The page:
Invest With the Living, Not With the Dead, Says Arthur Hayes
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Invest With the Living, Not With the Dead, Says Arthur Hayes

Created 1yr ago, last updated 1yr ago

NFTs and crypto are around to stay, said the former BitMEX CEO: “It’s almost like a religion”

Invest With the Living, Not With the Dead, Says Arthur Hayes

Speaking at Coindesk’s I.D.E.A.S conference, former BitMEX CEO Arthur Hayes offered some interesting advice to the audience — “invest with the living, not with the dead.”

During his virtual keynote presentation on NFTs and culture, Hayes spoke on the importance of investing in products that were aimed at younger generations that had wealth to spend in the future, rather than an older, more traditional generation that will soon exit the markets for good.

To illustrate his point, Hayes projected two photos side by side in his presentation: 3D NFTs on the left as "The Future", and a red carpet photograph of Vogue’s Anna Wintour on the right as "The Past." He then stated: “Do you want to invest in a platform that caters to dead people?” Note that Anna Wintour, the editor-in-chief of Vogue since 1988, is still alive at 72 years old.

The overall trading volumes of NFTs has taken a hit over the past few months as the crypto bear market continues. Data on CoinMarketCap shows that NFT sales volume is down a little more than 63% in the past 30 days.

However, when asked how to reconcile the recent big dips in NFT trading volume, Hayes countered that even if “99%” of NFT projects are down and “people [think] the art you like is tacky, these ‘worthless JPEGS’ are still being traded.”

NFTs and crypto are around to stay, said Hayes:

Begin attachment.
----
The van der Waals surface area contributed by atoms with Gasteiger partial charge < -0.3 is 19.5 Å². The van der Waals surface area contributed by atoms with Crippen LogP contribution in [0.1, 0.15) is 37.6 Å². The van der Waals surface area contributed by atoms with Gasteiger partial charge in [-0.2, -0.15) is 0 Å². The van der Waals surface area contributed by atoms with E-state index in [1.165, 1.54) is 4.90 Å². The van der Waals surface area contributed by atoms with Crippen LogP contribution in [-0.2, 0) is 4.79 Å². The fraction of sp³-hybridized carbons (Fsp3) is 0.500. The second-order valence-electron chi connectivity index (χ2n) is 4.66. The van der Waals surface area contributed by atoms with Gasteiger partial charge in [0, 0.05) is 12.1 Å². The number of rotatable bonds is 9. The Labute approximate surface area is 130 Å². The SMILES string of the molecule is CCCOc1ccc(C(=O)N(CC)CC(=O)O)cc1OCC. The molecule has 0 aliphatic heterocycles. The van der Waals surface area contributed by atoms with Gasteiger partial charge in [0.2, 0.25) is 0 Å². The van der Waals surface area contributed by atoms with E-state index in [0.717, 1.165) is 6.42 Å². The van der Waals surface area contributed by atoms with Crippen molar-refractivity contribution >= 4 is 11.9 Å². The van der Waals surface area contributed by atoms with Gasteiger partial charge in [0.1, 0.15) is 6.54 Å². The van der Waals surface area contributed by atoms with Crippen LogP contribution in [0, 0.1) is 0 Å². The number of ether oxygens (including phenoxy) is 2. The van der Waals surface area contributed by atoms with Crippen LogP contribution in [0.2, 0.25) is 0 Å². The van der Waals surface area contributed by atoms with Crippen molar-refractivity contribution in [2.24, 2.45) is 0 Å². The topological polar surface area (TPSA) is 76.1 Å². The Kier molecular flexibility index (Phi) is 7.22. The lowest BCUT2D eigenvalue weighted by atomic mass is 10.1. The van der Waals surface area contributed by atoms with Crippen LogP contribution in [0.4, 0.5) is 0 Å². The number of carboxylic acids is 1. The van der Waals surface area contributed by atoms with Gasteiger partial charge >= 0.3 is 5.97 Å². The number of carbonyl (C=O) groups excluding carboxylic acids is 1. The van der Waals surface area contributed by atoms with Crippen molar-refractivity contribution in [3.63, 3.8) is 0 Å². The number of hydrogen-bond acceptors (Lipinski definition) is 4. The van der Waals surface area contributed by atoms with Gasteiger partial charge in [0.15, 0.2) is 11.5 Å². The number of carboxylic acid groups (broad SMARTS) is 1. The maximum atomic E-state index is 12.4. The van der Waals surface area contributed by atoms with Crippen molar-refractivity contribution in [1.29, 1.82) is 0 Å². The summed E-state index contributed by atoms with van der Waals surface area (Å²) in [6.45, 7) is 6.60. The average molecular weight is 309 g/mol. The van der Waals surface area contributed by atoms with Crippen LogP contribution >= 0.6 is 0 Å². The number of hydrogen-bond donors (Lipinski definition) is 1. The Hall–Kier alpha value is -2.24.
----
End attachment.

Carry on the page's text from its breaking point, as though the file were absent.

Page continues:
“It’s almost like a religion”

In Hayes’s opinion, harnessing the excitement that celebrities bring to public culture and adding in a financial aspect is what makes investing in NFT businesses so attractive. Using the example of Michael Jackson — whom Hayes put forward as his favorite singer — he noted that creating NFTs associated with MJ would bring instant monetization to simply being a fan. The excitement for a star is there either way, Hayes noted, so why not get rich while being excited?

Hayes then added that businesses enabling NFT-powered culture in this way also cater to a wider audience than just the small subset of the financially savvy:

“I don’t need to learn about derivatives or what an option is — I just want to buy my favorite star’s tokens.”
Hayes is far from the first to point out the money making opportunities by linking NFTs and celebrity fandoms. K-pop band BTS’s parent company announced plans earlier this year to mint NFTs despite blowback about environmental concerns, Muse’s NFT album topped the U.K. charts this fall and Paris Hilton will soon sell digital goods and interact with her fans in metaverse platform The Sandbox.
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